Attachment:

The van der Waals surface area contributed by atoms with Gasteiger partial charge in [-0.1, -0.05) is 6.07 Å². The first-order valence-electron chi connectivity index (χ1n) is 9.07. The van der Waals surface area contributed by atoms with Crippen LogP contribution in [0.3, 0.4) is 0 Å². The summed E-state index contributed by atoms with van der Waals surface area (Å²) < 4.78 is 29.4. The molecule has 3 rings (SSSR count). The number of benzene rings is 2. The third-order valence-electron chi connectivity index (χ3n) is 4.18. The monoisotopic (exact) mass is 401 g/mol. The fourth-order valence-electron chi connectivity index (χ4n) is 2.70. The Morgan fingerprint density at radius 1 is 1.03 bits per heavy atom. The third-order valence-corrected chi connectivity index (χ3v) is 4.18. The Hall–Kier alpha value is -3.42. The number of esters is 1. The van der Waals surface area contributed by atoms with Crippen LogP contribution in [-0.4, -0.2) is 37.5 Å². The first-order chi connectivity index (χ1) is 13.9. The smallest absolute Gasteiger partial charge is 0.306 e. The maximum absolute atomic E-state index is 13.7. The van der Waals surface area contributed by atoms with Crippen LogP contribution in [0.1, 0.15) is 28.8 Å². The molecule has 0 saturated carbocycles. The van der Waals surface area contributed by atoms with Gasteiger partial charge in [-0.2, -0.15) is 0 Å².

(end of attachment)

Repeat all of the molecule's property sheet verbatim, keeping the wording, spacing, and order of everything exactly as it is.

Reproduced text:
The van der Waals surface area contributed by atoms with Gasteiger partial charge in [-0.1, -0.05) is 6.07 Å². The first-order valence-electron chi connectivity index (χ1n) is 9.07. The van der Waals surface area contributed by atoms with Crippen LogP contribution in [0.3, 0.4) is 0 Å². The summed E-state index contributed by atoms with van der Waals surface area (Å²) < 4.78 is 29.4. The molecule has 3 rings (SSSR count). The number of benzene rings is 2. The third-order valence-electron chi connectivity index (χ3n) is 4.18. The monoisotopic (exact) mass is 401 g/mol. The fourth-order valence-electron chi connectivity index (χ4n) is 2.70. The Morgan fingerprint density at radius 1 is 1.03 bits per heavy atom. The third-order valence-corrected chi connectivity index (χ3v) is 4.18. The Hall–Kier alpha value is -3.42. The number of esters is 1. The van der Waals surface area contributed by atoms with Crippen LogP contribution in [-0.4, -0.2) is 37.5 Å². The first-order chi connectivity index (χ1) is 13.9. The smallest absolute Gasteiger partial charge is 0.306 e. The maximum absolute atomic E-state index is 13.7. The van der Waals surface area contributed by atoms with Crippen LogP contribution in [0.1, 0.15) is 28.8 Å². The molecule has 0 saturated carbocycles. The van der Waals surface area contributed by atoms with Gasteiger partial charge in [-0.2, -0.15) is 0 Å².